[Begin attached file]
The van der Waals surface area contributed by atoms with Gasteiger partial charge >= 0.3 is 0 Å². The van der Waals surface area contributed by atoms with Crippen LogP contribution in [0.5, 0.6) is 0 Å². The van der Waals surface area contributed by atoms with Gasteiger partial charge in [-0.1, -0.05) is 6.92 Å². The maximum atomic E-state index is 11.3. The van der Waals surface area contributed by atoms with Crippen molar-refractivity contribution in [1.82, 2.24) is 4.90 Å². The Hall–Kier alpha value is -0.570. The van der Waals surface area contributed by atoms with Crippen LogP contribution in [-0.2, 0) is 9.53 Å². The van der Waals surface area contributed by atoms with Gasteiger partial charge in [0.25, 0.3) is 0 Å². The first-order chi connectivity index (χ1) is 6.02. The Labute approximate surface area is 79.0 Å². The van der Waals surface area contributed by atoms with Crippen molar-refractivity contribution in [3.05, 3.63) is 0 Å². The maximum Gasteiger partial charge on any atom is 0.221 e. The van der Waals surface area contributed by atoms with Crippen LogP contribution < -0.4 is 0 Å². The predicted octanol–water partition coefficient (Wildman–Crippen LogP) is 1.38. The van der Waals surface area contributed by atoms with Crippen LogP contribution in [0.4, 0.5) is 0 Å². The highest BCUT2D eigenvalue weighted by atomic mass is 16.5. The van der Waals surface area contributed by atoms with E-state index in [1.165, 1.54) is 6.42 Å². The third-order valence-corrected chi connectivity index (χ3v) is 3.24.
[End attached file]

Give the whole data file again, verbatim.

The van der Waals surface area contributed by atoms with Gasteiger partial charge >= 0.3 is 0 Å². The van der Waals surface area contributed by atoms with Crippen LogP contribution in [0.5, 0.6) is 0 Å². The van der Waals surface area contributed by atoms with Gasteiger partial charge in [-0.1, -0.05) is 6.92 Å². The maximum atomic E-state index is 11.3. The van der Waals surface area contributed by atoms with Crippen molar-refractivity contribution in [1.82, 2.24) is 4.90 Å². The Hall–Kier alpha value is -0.570. The van der Waals surface area contributed by atoms with Crippen LogP contribution in [-0.2, 0) is 9.53 Å². The van der Waals surface area contributed by atoms with Gasteiger partial charge in [0.25, 0.3) is 0 Å². The first-order chi connectivity index (χ1) is 6.02. The Labute approximate surface area is 79.0 Å². The van der Waals surface area contributed by atoms with Crippen molar-refractivity contribution in [3.05, 3.63) is 0 Å². The maximum Gasteiger partial charge on any atom is 0.221 e. The van der Waals surface area contributed by atoms with Crippen LogP contribution < -0.4 is 0 Å². The predicted octanol–water partition coefficient (Wildman–Crippen LogP) is 1.38. The van der Waals surface area contributed by atoms with Crippen LogP contribution in [0.4, 0.5) is 0 Å². The highest BCUT2D eigenvalue weighted by atomic mass is 16.5. The van der Waals surface area contributed by atoms with E-state index in [1.165, 1.54) is 6.42 Å². The third-order valence-corrected chi connectivity index (χ3v) is 3.24.